Jaivet Ealom is the only known person to have ever escaped the notoriously brutal Australian-run refugee detention center on Manus Island. As a Rohingyan refugee fleeing Myanmar’s campaign of genocide, Jaivet found himself imprisoned on the remote island near Papua New Guinea for three and a half years.
He describes it as a torture center. The story of his prison break is the stuff of Hollywood movies. He planned it for months: leaving under the cover of darkness, posing as an interpreter, and using forged passports. Against the odds, he arrived in Canada in 2017.
During Jaivet’s detention, one book — the only book he had access to — kept his spirit alive. That book was Viktor Frankl’s Man’s Search for Meaning. First published in 1946, the book is an exploration of prisoner psychology in Nazi concentration camps. Frankl, an Austrian psychiatrist who had been imprisoned in Auschwitz, speaks with an unembellished clarity about the conditions in the camps and their impact on the human body and psyche. It’s also where he describes logotherapy, his idea that humans are primarily motivated by a search for meaning in their lives. The book went on to sell over 10 million copies.
Seventy-five years after the liberation of Auschwitz, Frankl’s book feels newly fresh and deeply relevant. Over 70 million people around the world have been forcibly displaced due to conflict. Millions are detained, indefinitely, in camps.
I recently spoke to Jaivet, now a political science student at the University of Toronto, about the book and its impact on him.
This interview has been lightly edited and condensed.
How did you get your hands on A Man’s Search for Meaning?
We were not allowed to receive anything from outside of detention. I was a reader before [I arrived at the camp], and when you have nothing to do, a book can be your best friend.
We were allowed to print five pages per week in the office for documentation purposes — printing out forms and things. [Man’s Search for Meaning] was an ebook on the office computer, but I had no screen to read it on, so I used the five-page quota per week to print it out. It took me a few months to print out the whole book. Then I took it to a sewing workshop [on the island] where people repair their clothes. And I hand sewed the book.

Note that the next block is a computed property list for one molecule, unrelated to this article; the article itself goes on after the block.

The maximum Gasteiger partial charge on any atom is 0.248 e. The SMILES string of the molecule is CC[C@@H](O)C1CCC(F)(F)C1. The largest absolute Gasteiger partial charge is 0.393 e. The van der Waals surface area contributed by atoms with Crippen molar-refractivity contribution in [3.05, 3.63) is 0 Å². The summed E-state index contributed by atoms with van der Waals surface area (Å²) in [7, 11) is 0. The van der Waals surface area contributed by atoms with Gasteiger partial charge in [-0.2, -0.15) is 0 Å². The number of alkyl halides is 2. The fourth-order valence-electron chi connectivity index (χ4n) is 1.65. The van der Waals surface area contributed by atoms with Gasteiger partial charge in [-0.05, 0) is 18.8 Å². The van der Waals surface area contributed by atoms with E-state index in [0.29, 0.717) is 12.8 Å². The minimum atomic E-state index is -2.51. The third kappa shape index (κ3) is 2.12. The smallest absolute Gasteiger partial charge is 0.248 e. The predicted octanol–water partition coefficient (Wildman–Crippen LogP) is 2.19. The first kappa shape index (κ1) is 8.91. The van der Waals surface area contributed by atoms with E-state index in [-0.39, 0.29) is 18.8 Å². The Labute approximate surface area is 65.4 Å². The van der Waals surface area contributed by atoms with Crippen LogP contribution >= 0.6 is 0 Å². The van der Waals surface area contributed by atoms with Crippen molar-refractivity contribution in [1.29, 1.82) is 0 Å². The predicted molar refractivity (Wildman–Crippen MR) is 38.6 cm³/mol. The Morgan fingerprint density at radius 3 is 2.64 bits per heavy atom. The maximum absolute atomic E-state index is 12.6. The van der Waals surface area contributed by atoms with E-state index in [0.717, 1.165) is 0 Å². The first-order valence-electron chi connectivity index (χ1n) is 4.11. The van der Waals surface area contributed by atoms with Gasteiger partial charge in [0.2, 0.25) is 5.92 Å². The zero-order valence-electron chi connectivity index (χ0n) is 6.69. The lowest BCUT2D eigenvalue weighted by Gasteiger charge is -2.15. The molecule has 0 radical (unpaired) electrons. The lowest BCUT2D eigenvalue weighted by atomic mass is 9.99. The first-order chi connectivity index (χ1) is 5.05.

When I escaped, I didn’t really have the chance to take any possessions. I just had to leave in the night. If there was one thing I could have taken with me, it would have been that book.
Why was the book so important to you?
On the island, I didn’t have any control — let alone of my life — I didn’t have any control over what I ate, where I sleep, when I sleep. It was constant suffering. And the detention we were given was indefinite — you never know when you are going to get out. When [Frankl] says “live life as if you did it wrong the first time and you are living it a second time,” this portrayed the present as past, and this gave me an illusion of control of my life that I didn’t have at that time.
At first I thought, “My life sucks. Everyone else in the world gets treated so nice, why aren’t I…” That sort of thing. But Frankl flips it. He says, “It’s not what you expect from life but what life expects from you.” That was the only thing I had control over in detention, so this was a nice perspective, to see it from the other side. This is useful in any context.
Frankl writes that “everything can be taken away except the last of human freedoms — to choose one’s attitudes in any given set of circumstances, to choose one’s own way,” and “in the final analysis it became clear that the sort of person the prisoner became was the result of an inner decision, and not the result of the camp influences alone.” This feels difficult to accept — that even in the conditions he lived under in Auschwitz, and that you lived under in Manus, one has complete control over one’s attitudes and reactions in each moment. What’s your take?